Northern New England Poison Center

Poison Control

Poison Center in Northern New England

The Northern New England Poison Center (NNEPC) is a certified regional center serving Maine, New Hampshire and Vermont. The Center is located in Portland, Maine and manages 300 calls a day with medication being the number one poisoning. The NNEPC provides fast, accurate information and expert advice.

To reach the NNEPC, call 800-222-1222, The number is confidential and available 24 hours a day, 7 days a week. TTY and interpreter services are available.

You can also chat online with a poison specialist at the NNEPC website.

To be prepared for a poison emergency, program your cell phone with the poison center phone number, 800-222-1222, and have the number by your home telephone.

What is a poison?

A poison is any substance that can make you sick or harm your body. Poisons can also kill you. Poisoning can happen to people of all ages. Although the Poison Center receives the most calls about children under six, adults tend to have more serious health effects from poisoning. Medications are the number one cause.

Who gets poisoned in Vermont?

In 2013, the NNEPC managed nearly 5,000 poison exposures in Vermont. About 43% of these poisonings involved children under six. Teens, who are often poisoned in suicide attempts or from abusing substances, accounted for 9% of the Vermont poisonings.

Few people realize that adults get poisoned, too: 39% of Vermont poisonings in 2013 were among those aged 20 and older. Older adults, 60 years and older, accounted for 8% of reported poisonings.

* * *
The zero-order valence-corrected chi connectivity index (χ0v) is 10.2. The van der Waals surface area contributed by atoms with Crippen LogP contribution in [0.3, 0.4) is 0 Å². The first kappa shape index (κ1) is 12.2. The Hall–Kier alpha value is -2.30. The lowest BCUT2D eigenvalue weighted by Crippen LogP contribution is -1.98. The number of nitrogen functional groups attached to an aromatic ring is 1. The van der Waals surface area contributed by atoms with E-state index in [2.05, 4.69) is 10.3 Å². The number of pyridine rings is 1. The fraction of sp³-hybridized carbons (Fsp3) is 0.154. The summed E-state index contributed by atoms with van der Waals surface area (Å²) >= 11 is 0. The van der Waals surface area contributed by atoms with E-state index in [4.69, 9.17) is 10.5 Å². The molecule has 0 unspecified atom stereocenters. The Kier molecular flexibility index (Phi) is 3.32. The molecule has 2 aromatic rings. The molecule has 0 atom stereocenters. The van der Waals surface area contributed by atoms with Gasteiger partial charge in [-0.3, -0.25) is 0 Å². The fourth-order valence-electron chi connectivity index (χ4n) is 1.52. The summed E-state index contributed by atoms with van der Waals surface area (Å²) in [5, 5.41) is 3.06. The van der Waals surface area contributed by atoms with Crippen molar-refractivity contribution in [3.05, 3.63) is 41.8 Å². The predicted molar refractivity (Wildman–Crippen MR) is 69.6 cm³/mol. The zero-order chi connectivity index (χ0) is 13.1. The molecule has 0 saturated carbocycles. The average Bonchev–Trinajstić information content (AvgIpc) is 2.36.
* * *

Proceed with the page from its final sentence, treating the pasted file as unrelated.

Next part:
Pets can also get poisoned; many things that are not poisonous to humans can be harmful or fatal to animals. The NNEPC does not specialize in animals, but can sometimes help. The NNEPC received nearly 350 calls from Vermont about animals in 2013. 

Poison Prevention Education Program

The NNEPC has a Vermont educator with dedicated time to provide community education on general poison prevention tips, medication safety, drug abuse (prescription drugs, over-the-counter medications, street drugs, and current trends), inhalant abuse and environmental exposures. To download materials, visit

Contact Gayle Finkelstein, MSRN, Vermont Poison Prevention Educator, at 802-847-2393, or via email at


To be the leading poisoning prevention team by:

  • Implementing successful research-based programs
  • Building partnerships
  • Integrating with the public health system


The Northern New England Poison Center Prevention Program advances evidence-based poisoning prevention through collaboration, education, promotion, advocacy and expert guidance in order to decrease poison-related morbidity and mortality.

Common Poison Center Questions

These are some of the more common questions asked during calls to the Poison Center. For information on all the topics, visit the Northern New England Poison Center.

"I took my wife's heart medicine by mistake and can't get in touch with my doctor. What should I do?"

Medications account for more than half of all reported poisonings.

"My family is having headaches and upset stomach since we turned the kerosene heater on. Could the heater cause us to be sick?"

Carbon monoxide is a poisonous gas that can kill you.

"I mixed two cleaners when cleaning the bathroom. The fumes are making it hard to breathe. What do I do?"

Mixing cleaning products can sometimes be harmful.

For questions about other poisons visit

Prescription and Over-the-Counter Drugs

Here is some information on the use of medications at home:


More information on inhalant use and training for parents is availablehere.

Household Products, Chemicals and Toxins, and Indoor Air Quality

  • - Kid's Home Tour An interactive tour of chemicals in your home
  • - Indoor Air Quality Environmental Protection Agency information on indoor air quality
  • - Tox Town An interactive game to teach children about poisons
  • Vermont Department of Health - Mold Learn about the dangers of mold

Lead, Mercury and Radon


Poison Control

Caffeine and Energy Drinks

Poison Prevention Information in Other Languages

Free translated poison prevention postcards are available, along with other free materials.